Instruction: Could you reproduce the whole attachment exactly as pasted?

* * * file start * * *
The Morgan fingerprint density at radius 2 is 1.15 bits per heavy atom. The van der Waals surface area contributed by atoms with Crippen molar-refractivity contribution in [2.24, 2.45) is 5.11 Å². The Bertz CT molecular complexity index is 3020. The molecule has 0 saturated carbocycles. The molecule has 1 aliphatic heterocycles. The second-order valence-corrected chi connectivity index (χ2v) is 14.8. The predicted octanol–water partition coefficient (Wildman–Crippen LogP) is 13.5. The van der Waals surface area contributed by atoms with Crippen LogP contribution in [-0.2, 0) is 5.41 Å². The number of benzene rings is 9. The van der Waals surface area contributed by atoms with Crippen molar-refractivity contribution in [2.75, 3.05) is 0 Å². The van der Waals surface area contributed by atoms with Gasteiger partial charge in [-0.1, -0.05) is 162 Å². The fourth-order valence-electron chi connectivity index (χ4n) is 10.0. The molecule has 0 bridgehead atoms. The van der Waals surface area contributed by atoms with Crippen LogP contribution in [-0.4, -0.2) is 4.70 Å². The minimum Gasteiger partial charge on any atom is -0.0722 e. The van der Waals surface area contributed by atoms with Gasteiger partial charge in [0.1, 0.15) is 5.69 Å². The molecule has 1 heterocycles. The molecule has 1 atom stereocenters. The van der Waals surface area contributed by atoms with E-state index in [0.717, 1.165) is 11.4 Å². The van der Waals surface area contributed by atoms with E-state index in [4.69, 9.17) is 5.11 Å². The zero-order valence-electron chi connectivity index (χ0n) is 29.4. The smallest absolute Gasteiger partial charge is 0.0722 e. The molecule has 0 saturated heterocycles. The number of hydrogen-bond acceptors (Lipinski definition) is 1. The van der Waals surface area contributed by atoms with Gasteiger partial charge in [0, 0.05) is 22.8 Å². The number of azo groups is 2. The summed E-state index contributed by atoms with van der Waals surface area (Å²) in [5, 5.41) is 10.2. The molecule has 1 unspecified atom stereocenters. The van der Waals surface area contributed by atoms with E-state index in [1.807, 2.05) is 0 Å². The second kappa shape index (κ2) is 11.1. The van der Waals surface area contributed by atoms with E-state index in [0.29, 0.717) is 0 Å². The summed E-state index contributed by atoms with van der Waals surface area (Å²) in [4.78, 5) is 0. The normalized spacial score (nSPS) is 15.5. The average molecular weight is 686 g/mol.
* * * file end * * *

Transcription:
The Morgan fingerprint density at radius 2 is 1.15 bits per heavy atom. The van der Waals surface area contributed by atoms with Crippen molar-refractivity contribution in [2.24, 2.45) is 5.11 Å². The Bertz CT molecular complexity index is 3020. The molecule has 0 saturated carbocycles. The molecule has 1 aliphatic heterocycles. The second-order valence-corrected chi connectivity index (χ2v) is 14.8. The predicted octanol–water partition coefficient (Wildman–Crippen LogP) is 13.5. The van der Waals surface area contributed by atoms with Crippen LogP contribution in [-0.2, 0) is 5.41 Å². The number of benzene rings is 9. The van der Waals surface area contributed by atoms with Crippen molar-refractivity contribution in [2.75, 3.05) is 0 Å². The van der Waals surface area contributed by atoms with Gasteiger partial charge in [-0.1, -0.05) is 162 Å². The fourth-order valence-electron chi connectivity index (χ4n) is 10.0. The molecule has 0 bridgehead atoms. The van der Waals surface area contributed by atoms with Crippen LogP contribution in [-0.4, -0.2) is 4.70 Å². The minimum Gasteiger partial charge on any atom is -0.0722 e. The van der Waals surface area contributed by atoms with Gasteiger partial charge in [0.1, 0.15) is 5.69 Å². The molecule has 1 heterocycles. The molecule has 1 atom stereocenters. The van der Waals surface area contributed by atoms with E-state index in [0.717, 1.165) is 11.4 Å². The van der Waals surface area contributed by atoms with E-state index in [4.69, 9.17) is 5.11 Å². The zero-order valence-electron chi connectivity index (χ0n) is 29.4. The smallest absolute Gasteiger partial charge is 0.0722 e. The molecule has 0 saturated heterocycles. The number of hydrogen-bond acceptors (Lipinski definition) is 1. The van der Waals surface area contributed by atoms with Gasteiger partial charge in [0, 0.05) is 22.8 Å². The number of azo groups is 2. The summed E-state index contributed by atoms with van der Waals surface area (Å²) in [5, 5.41) is 10.2. The molecule has 1 unspecified atom stereocenters. The van der Waals surface area contributed by atoms with E-state index in [1.807, 2.05) is 0 Å². The second kappa shape index (κ2) is 11.1. The van der Waals surface area contributed by atoms with E-state index in [0.29, 0.717) is 0 Å². The summed E-state index contributed by atoms with van der Waals surface area (Å²) in [4.78, 5) is 0. The normalized spacial score (nSPS) is 15.5. The average molecular weight is 686 g/mol.